If not for the divorce, the business partners might still be together. The two men had scraped together enough money to open a small pool supply store, which they built over 20 years into a profitable chain of 65.
But suddenly things got ugly. In the throes of a divorce, one partner decided he needed cash fast. Hoping to sell his half of the company, he found a group of investors who wanted the whole business. The other partner didn't want to sell; he offered to buy his partner out for less than the partner wanted. Instead, the partner who wanted out persuaded a judge to order the partnership dissolved, the assets sold, and his former partner fired for interfering with the takeover.
Partnership disputes are nearly as common as partnerships. As the partners above learned, they often land in court. Better to avoid problems by anticipating what can go wrong and drafting a partnership agreement for all partners to sign.
Many partnerships fail to do this. In family businesses, for example, where decisions are often made informally, it's hard to imagine the tensions that plague thousands of other family businesses could ever crop up in yours. If you've just started a business, handling legal details may be far down on your list of things to do.
You may think any problems can be resolved amicably as they arise. However, partnerships wed personalities with goals and management styles that often differ markedly. One partner may want to sell out when the other doesn't have the money to buy. One may want to expand the operation dramatically, while the other would rather coast. If you agree in advance how to resolve these disputes, there's less chance a judge will have to sort it out.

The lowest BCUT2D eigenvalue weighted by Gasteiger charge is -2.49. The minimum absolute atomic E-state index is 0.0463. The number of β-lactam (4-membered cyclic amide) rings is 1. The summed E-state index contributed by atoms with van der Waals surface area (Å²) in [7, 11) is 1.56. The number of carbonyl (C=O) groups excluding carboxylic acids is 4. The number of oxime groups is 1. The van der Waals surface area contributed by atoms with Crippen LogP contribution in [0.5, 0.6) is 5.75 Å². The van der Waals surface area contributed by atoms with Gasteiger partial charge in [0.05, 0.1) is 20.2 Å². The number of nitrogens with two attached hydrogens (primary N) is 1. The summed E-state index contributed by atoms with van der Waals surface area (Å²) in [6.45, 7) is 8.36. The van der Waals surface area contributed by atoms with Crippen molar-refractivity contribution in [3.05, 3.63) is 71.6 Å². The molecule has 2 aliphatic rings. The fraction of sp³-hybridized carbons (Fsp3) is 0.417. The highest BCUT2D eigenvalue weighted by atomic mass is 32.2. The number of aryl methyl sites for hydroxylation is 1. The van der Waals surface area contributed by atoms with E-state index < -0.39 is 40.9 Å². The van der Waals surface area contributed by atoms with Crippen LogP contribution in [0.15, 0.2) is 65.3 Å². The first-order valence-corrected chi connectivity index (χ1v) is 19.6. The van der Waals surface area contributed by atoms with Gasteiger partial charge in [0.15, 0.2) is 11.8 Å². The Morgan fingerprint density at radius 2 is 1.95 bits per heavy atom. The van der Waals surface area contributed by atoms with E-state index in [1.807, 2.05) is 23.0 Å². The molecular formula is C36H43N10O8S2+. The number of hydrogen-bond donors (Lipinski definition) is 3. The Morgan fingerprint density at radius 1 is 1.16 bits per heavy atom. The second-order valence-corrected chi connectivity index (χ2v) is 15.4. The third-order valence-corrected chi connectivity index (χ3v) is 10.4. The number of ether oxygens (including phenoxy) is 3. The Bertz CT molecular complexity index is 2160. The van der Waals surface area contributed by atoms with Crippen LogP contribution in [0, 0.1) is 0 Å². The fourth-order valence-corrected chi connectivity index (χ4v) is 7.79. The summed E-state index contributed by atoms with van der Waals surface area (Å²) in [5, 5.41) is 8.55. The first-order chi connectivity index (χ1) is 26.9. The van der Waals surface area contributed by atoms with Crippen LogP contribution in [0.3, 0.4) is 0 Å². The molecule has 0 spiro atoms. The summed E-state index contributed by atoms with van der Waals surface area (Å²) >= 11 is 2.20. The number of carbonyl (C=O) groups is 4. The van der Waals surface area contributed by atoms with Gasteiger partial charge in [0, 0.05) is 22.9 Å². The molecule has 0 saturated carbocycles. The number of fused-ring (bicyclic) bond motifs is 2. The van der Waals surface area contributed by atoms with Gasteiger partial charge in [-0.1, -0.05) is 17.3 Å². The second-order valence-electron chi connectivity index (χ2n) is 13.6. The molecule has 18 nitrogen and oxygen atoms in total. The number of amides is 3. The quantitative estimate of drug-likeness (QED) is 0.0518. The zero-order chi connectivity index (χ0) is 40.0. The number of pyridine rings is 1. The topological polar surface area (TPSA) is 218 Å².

Typically, when a business with more than one owner hasn't filed papers to form a corporation or limited liability company, courts treat it as a partnership. Partnerships in every state but Louisiana are governed by the Uniform Partnership Act, a set of laws adopted nearly 80 years ago.
The Uniform Partnership Act includes two traps for the uninformed. One concerns a partner's right to get out. Unless there's a partnership agreement to the contrary, a partner may quit or retire at any time, compelling the remaining partners to pay fair value for his or her interest. If the remaining partners don't have enough money available, they may be forced to liquidate the business.
The second trap concerns price. Although the law requires the remaining partners to pay "fair value," it doesn't specify how that value is determined. Typically, the partner who wants out expects more than the others are willing to pay. If the partners can't agree, they may have to ask a judge to set the price. Like any lawsuit, this is likely to be expensive and time-consuming. It's also unpredictable because most judges have little experience in determining the value of a partnership interest.
Avoid such problems by drafting and signing a partnership agreement that sets out how business decisions are made, how disputes are resolved and how to handle a buyout. In many cases, the process of negotiating terms helps the partners understand each other and design a structure they're all happy with.